Lynda Woolard Discusses Her New Progressive Podcast, Louisiana Lefty, in an Interview With Big Easy Magazine

Danae Columbus caught up with veteran campaign organizer and strategist, Lynda Woolard, the day after the second congressional district race to ask her about her new podcast for progressives. Louisiana Lefty can be heard on multiple podcast platforms, and can be found at LouisianaLefty.Rocks. Louisiana Lefty’s stated goal is “to democratize information, demystify party politics, and empower you to join the mission, because victory for Louisiana requires you.”

DC: Tell me about your background and your initial interest in politics

LW: Prior to Hurricane Katrina and the Federal Flood of New Orleans, I was an artist, and for a time, even had a small gallery on Oak Street that featured local artists and fair trade crafts. I was always politically aware, but did not become seriously engaged in politics until we were rebuilding the region from that compounded disaster. It became evident to me that we needed an ally in the White House, so I got involved in Barack Obama’s campaign in February of 2007. This has been my life ever since.

DC: What made you decide to move to Louisiana?

LW: I had been coming to New Orleans for a decade before I made the move. It had become my favorite place on earth, so when I reached one of those rare life moments when I had an opportunity to move, I chose to come here. It was one of the best decisions I’ve ever made. I’ve been here 24 years now, longer than I’ve lived anywhere else, and it’s home.

DC: Do you consider yourself a progressive?

LW: Yes. 

DC: How do you describe that term?

LW: For me, it’s a lot about justice, reform, and rights: Economic Justice, Environmental Justice, Criminal Justice Reform, Voting Rights, Civil Rights, Women’s Rights, LGBTQ+ Rights. But it can’t just be about the idea of those issues, it has to be about those issues in action, right? You have to be actively working for those ideas, taking whatever piece of the puzzle you’re good at or have the capacity for. There is the argument in progressive circles about where to compromise, and I tend to want to push for as big as we can get, but am willing to take whatever can positively impact the most people today, and keep going back to get better for more folks over and over again. The one thing we have seen in the last few years is that this work is never over, and the other side will constantly push to take us backwards. So there are no easy or permanent victories in any of our progressive fights.

DC: How did Donald Trump change the Democratic Party nationally?

LW: Donald Trump, in many ways, gave the diverse groups that make up the Democratic Party something to consolidate against. The problem is he’s also created a party of Trump that is bound and determined to coalesce around lies and autocracy, so the stakes for being effective at the national level are very high. There’s no room for error or defection. There’s no time to waste on addressing the greatest threats to the safety and security of our people or our democracy.

DC: How have Democratic values changed?

LW: As a party, generally speaking, we are moving further left. That’s partially just the march of progress and younger generations coming along wanting something better for themselves and the world we live in. That said, general elections are still largely determined by older and less progressive voters, so most of our elected officials do not yet match that shift, and that creates some cognitive dissonance. Now, if you want to talk about Louisiana, and the rural areas in particular, there’s a different answer to this question. That’s something that I’m working on exploring within the Louisiana Lefty podcast, because I think it’s important that Democrats and progressives in safely blue enclaves have an understanding of what it’s like for Democrats living in parts of the state that are not our strongholds, where they literally might worry about their safety if they identify as a Democrat. We can’t make progress here if we don’t have a better appreciation for each others’ needs and struggles.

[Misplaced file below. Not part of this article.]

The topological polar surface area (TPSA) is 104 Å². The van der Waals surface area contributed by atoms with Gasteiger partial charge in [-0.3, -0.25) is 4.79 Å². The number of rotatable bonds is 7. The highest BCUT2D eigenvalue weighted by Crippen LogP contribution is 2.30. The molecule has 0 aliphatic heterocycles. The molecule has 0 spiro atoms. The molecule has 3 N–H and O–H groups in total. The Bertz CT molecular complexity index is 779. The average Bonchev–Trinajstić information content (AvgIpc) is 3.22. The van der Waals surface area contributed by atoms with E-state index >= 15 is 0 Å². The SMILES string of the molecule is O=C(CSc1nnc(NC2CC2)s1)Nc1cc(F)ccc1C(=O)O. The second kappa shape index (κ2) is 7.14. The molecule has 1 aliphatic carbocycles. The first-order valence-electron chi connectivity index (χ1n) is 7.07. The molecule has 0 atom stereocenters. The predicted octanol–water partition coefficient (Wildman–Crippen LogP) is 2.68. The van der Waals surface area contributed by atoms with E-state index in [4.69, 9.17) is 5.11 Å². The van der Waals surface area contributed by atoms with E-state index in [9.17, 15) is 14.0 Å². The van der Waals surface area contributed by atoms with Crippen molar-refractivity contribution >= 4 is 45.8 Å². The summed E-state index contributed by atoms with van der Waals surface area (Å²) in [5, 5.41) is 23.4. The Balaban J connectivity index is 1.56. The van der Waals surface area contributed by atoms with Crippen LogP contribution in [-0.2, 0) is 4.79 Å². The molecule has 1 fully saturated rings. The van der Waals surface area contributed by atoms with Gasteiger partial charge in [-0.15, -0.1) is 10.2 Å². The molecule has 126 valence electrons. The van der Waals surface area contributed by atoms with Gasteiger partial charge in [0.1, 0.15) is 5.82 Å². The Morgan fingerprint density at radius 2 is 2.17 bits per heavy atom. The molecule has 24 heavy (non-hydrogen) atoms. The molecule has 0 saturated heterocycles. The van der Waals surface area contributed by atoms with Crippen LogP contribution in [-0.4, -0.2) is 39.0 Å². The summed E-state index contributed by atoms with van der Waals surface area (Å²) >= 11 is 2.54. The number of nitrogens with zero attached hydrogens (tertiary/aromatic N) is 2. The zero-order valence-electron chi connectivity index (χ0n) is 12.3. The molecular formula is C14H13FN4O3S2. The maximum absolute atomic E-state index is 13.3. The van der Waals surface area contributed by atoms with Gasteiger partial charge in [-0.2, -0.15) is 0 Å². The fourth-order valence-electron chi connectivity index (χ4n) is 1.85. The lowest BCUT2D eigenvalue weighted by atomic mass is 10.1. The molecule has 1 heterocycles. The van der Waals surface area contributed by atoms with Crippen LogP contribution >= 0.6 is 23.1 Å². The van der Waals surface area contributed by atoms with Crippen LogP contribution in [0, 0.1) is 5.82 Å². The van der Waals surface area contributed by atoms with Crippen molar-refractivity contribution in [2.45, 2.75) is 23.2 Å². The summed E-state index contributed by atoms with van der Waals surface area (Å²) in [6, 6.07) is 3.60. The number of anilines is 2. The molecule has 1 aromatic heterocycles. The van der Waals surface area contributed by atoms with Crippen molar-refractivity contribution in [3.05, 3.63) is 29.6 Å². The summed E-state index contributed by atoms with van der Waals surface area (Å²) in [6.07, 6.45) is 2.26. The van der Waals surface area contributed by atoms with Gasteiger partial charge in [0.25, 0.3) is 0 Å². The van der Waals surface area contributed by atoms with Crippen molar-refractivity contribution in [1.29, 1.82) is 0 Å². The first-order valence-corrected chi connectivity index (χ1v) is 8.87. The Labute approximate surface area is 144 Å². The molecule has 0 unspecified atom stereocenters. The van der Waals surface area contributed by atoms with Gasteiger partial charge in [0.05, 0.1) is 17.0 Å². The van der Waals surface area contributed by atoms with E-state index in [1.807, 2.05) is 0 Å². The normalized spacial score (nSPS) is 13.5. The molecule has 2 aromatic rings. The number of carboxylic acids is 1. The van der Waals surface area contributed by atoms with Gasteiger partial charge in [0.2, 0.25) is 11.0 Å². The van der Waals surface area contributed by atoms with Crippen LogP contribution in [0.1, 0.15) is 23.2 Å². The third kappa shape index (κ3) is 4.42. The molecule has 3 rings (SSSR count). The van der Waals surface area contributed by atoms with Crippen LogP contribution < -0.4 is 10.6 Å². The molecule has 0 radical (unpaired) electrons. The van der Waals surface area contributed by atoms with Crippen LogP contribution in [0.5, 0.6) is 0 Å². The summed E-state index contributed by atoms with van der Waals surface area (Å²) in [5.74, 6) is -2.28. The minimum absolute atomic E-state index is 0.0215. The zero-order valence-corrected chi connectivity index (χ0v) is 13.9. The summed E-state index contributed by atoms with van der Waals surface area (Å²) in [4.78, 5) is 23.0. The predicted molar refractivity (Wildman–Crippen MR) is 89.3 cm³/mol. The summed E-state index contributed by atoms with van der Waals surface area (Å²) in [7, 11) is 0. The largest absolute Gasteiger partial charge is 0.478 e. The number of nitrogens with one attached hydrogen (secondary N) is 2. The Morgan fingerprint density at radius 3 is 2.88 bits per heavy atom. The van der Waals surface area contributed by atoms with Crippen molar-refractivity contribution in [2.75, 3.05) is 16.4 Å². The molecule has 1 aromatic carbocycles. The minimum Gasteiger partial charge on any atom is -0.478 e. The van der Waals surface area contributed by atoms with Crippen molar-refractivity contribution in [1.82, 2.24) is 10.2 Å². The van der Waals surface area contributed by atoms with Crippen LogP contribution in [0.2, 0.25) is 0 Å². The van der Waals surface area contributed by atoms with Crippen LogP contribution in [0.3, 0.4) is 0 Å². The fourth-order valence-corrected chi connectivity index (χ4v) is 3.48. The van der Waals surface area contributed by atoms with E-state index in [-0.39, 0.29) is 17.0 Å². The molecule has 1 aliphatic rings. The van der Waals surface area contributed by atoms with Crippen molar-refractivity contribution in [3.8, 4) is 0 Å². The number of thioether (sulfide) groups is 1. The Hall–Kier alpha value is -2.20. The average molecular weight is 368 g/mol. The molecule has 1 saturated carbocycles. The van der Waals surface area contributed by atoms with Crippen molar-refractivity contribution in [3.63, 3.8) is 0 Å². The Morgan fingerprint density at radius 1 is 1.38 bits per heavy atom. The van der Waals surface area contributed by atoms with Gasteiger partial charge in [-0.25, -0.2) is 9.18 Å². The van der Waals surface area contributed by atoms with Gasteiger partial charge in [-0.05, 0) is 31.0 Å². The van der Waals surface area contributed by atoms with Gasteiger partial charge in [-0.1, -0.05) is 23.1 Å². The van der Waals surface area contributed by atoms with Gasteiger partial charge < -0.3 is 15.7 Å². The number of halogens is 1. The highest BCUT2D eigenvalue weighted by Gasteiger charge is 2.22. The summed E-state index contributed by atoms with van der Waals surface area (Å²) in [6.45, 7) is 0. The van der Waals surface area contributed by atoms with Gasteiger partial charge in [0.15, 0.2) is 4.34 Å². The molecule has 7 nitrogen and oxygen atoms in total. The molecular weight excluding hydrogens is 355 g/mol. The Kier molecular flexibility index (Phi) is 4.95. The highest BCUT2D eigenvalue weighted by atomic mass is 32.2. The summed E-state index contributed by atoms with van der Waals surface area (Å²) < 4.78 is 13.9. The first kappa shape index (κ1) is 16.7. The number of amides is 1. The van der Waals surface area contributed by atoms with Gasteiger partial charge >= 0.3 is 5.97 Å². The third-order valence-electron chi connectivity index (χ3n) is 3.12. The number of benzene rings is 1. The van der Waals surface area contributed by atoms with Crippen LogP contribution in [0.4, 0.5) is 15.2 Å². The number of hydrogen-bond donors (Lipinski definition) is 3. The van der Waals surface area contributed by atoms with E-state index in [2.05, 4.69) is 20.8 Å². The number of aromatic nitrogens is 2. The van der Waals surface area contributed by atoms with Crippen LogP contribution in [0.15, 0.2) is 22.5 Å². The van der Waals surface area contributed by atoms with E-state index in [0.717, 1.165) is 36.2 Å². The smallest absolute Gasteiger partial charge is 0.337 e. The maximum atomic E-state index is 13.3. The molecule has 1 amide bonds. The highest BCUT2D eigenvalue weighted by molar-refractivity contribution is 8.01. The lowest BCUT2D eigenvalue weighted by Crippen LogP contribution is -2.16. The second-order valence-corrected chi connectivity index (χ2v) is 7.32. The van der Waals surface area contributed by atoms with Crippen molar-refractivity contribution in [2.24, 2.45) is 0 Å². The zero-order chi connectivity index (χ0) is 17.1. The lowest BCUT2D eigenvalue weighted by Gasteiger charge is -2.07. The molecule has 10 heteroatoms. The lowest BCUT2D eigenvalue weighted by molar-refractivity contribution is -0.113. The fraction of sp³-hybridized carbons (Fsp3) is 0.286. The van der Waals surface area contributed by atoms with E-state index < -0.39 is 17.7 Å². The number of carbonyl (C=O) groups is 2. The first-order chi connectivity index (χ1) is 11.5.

DC: Describe your work with the Louisiana Democratic Party

LW: I worked at the state party for 3 years, starting right after President Obama’s second inauguration and ending with Governor Edwards’ first inauguration. I started as a regional organizer, eventually building and running their statewide Team Blue Dat program of grassroots volunteer activists. We made calls into areas of the state where we were told they had never heard from the party before. We trained folks on how to lobby our legislature. We pioneered some digital organizing practices that have been taken up by some other state parties. We were a pre-built army of volunteers for John Bel Edwards’ first gubernatorial run. It was a good program that I believe was very effective in its day.

DC: With Republican registration continuing to grow, what is the Party’s future in Louisiana?

LW: Nationally, what we saw in 2020 is that Republicans continued active voter registration programs while most Democratic organizations were more hunkered down for the pandemic. However, since the January 6th Capitol Riot, more voters have been changing party identification away from the GOP. I’ll be interested in seeing what registration numbers look like over the next year or so in Louisiana. Anecdotally, when registering voters, my experience is that far more young people are registering to No Party. None of that changes unless the party makes concerted outreach efforts to appeal to folks to join our membership – which is free, by the way. There are some tide shifting events we have no control over. But making the party a welcoming place for voters is something we should be doing, naturally, and that looks different in different parts of the state and with different constituencies. All that said, because I no longer work for the party, or have a role in party leadership, I am personally less concerned with how people identify, and more concerned with how they are actually voting.